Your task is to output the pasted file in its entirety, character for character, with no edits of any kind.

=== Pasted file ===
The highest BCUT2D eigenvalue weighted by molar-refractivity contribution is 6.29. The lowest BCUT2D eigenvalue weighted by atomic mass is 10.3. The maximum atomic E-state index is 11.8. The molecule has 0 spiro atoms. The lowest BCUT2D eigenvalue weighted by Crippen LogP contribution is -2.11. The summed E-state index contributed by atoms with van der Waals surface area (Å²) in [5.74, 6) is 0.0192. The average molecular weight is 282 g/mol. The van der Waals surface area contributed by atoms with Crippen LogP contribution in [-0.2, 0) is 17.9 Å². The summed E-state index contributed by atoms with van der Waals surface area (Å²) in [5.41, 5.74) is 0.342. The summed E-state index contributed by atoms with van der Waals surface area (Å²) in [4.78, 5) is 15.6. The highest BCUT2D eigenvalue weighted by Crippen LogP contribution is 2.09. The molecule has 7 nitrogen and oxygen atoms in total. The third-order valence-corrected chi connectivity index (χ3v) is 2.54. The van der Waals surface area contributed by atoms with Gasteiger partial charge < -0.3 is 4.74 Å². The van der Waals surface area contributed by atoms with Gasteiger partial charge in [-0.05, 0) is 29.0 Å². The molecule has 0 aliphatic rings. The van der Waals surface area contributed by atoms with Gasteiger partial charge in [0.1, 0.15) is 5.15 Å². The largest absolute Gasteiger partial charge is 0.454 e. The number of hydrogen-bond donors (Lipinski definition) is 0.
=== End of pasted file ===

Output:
The highest BCUT2D eigenvalue weighted by molar-refractivity contribution is 6.29. The lowest BCUT2D eigenvalue weighted by atomic mass is 10.3. The maximum atomic E-state index is 11.8. The molecule has 0 spiro atoms. The lowest BCUT2D eigenvalue weighted by Crippen LogP contribution is -2.11. The summed E-state index contributed by atoms with van der Waals surface area (Å²) in [5.74, 6) is 0.0192. The average molecular weight is 282 g/mol. The van der Waals surface area contributed by atoms with Crippen LogP contribution in [-0.2, 0) is 17.9 Å². The summed E-state index contributed by atoms with van der Waals surface area (Å²) in [5.41, 5.74) is 0.342. The summed E-state index contributed by atoms with van der Waals surface area (Å²) in [4.78, 5) is 15.6. The highest BCUT2D eigenvalue weighted by Crippen LogP contribution is 2.09. The molecule has 7 nitrogen and oxygen atoms in total. The third-order valence-corrected chi connectivity index (χ3v) is 2.54. The van der Waals surface area contributed by atoms with Gasteiger partial charge < -0.3 is 4.74 Å². The van der Waals surface area contributed by atoms with Gasteiger partial charge in [-0.05, 0) is 29.0 Å². The molecule has 0 aliphatic rings. The van der Waals surface area contributed by atoms with Gasteiger partial charge in [0.1, 0.15) is 5.15 Å². The largest absolute Gasteiger partial charge is 0.454 e. The number of hydrogen-bond donors (Lipinski definition) is 0.